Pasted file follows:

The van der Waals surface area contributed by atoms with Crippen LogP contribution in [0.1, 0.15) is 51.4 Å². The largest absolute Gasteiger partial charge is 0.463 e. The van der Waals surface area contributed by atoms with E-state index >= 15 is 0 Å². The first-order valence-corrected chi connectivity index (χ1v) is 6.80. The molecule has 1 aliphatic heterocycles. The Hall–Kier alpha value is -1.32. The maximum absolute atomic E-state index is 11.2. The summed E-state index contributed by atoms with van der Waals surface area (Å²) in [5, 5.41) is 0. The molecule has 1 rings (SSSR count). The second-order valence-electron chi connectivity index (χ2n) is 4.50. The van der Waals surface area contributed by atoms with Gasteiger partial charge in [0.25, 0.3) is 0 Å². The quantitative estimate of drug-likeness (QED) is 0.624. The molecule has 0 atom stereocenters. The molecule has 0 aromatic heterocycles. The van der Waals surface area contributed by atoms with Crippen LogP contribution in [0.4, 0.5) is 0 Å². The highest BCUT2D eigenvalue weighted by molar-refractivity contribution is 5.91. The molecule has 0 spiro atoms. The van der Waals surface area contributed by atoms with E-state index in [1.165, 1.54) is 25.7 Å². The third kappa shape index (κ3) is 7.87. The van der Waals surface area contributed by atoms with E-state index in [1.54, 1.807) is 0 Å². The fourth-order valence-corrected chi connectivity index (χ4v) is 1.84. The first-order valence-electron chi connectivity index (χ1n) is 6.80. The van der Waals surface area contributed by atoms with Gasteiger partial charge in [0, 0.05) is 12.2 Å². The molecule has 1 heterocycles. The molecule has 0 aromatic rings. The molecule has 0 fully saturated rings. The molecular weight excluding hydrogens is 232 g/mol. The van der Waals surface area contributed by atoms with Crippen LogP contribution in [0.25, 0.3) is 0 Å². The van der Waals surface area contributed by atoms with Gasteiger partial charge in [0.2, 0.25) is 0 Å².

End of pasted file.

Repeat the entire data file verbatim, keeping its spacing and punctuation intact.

The van der Waals surface area contributed by atoms with Crippen LogP contribution in [0.1, 0.15) is 51.4 Å². The largest absolute Gasteiger partial charge is 0.463 e. The van der Waals surface area contributed by atoms with E-state index >= 15 is 0 Å². The first-order valence-corrected chi connectivity index (χ1v) is 6.80. The molecule has 1 aliphatic heterocycles. The Hall–Kier alpha value is -1.32. The maximum absolute atomic E-state index is 11.2. The summed E-state index contributed by atoms with van der Waals surface area (Å²) in [5, 5.41) is 0. The molecule has 1 rings (SSSR count). The second-order valence-electron chi connectivity index (χ2n) is 4.50. The van der Waals surface area contributed by atoms with Gasteiger partial charge in [0.25, 0.3) is 0 Å². The quantitative estimate of drug-likeness (QED) is 0.624. The molecule has 0 atom stereocenters. The molecule has 0 aromatic heterocycles. The van der Waals surface area contributed by atoms with Crippen LogP contribution in [0.4, 0.5) is 0 Å². The highest BCUT2D eigenvalue weighted by molar-refractivity contribution is 5.91. The molecule has 0 spiro atoms. The van der Waals surface area contributed by atoms with E-state index in [1.165, 1.54) is 25.7 Å². The third kappa shape index (κ3) is 7.87. The van der Waals surface area contributed by atoms with E-state index in [1.54, 1.807) is 0 Å². The fourth-order valence-corrected chi connectivity index (χ4v) is 1.84. The first-order valence-electron chi connectivity index (χ1n) is 6.80. The van der Waals surface area contributed by atoms with Gasteiger partial charge in [0, 0.05) is 12.2 Å². The molecule has 1 heterocycles. The molecule has 0 aromatic rings. The molecule has 0 fully saturated rings. The molecular weight excluding hydrogens is 232 g/mol. The van der Waals surface area contributed by atoms with Crippen LogP contribution in [0.25, 0.3) is 0 Å². The van der Waals surface area contributed by atoms with Gasteiger partial charge in [0.2, 0.25) is 0 Å².